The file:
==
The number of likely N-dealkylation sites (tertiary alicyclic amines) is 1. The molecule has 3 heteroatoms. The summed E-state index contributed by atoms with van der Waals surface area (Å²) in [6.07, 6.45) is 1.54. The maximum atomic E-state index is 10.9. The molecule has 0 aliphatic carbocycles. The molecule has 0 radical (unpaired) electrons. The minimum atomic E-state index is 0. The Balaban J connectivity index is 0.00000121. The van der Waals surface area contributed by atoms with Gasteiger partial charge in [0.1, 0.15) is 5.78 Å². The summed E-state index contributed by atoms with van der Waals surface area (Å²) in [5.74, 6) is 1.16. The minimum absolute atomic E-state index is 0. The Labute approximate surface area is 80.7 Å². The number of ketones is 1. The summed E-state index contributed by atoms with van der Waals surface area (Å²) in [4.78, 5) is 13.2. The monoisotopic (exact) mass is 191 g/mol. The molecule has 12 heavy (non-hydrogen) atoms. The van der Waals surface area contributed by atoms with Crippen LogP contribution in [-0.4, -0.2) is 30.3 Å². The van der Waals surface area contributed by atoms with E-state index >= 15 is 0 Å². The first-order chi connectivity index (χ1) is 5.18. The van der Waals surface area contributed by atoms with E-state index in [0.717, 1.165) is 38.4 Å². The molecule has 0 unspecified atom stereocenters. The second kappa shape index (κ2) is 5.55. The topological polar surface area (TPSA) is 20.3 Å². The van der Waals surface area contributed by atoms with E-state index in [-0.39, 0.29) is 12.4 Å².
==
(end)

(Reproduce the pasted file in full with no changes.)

The number of likely N-dealkylation sites (tertiary alicyclic amines) is 1. The molecule has 3 heteroatoms. The summed E-state index contributed by atoms with van der Waals surface area (Å²) in [6.07, 6.45) is 1.54. The maximum atomic E-state index is 10.9. The molecule has 0 aliphatic carbocycles. The molecule has 0 radical (unpaired) electrons. The minimum atomic E-state index is 0. The Balaban J connectivity index is 0.00000121. The van der Waals surface area contributed by atoms with Gasteiger partial charge in [0.1, 0.15) is 5.78 Å². The summed E-state index contributed by atoms with van der Waals surface area (Å²) in [5.74, 6) is 1.16. The minimum absolute atomic E-state index is 0. The Labute approximate surface area is 80.7 Å². The number of ketones is 1. The summed E-state index contributed by atoms with van der Waals surface area (Å²) in [4.78, 5) is 13.2. The monoisotopic (exact) mass is 191 g/mol. The molecule has 12 heavy (non-hydrogen) atoms. The van der Waals surface area contributed by atoms with Crippen LogP contribution in [-0.4, -0.2) is 30.3 Å². The van der Waals surface area contributed by atoms with E-state index >= 15 is 0 Å². The first-order chi connectivity index (χ1) is 5.18. The van der Waals surface area contributed by atoms with E-state index in [0.717, 1.165) is 38.4 Å². The molecule has 0 unspecified atom stereocenters. The second kappa shape index (κ2) is 5.55. The topological polar surface area (TPSA) is 20.3 Å². The van der Waals surface area contributed by atoms with E-state index in [-0.39, 0.29) is 12.4 Å².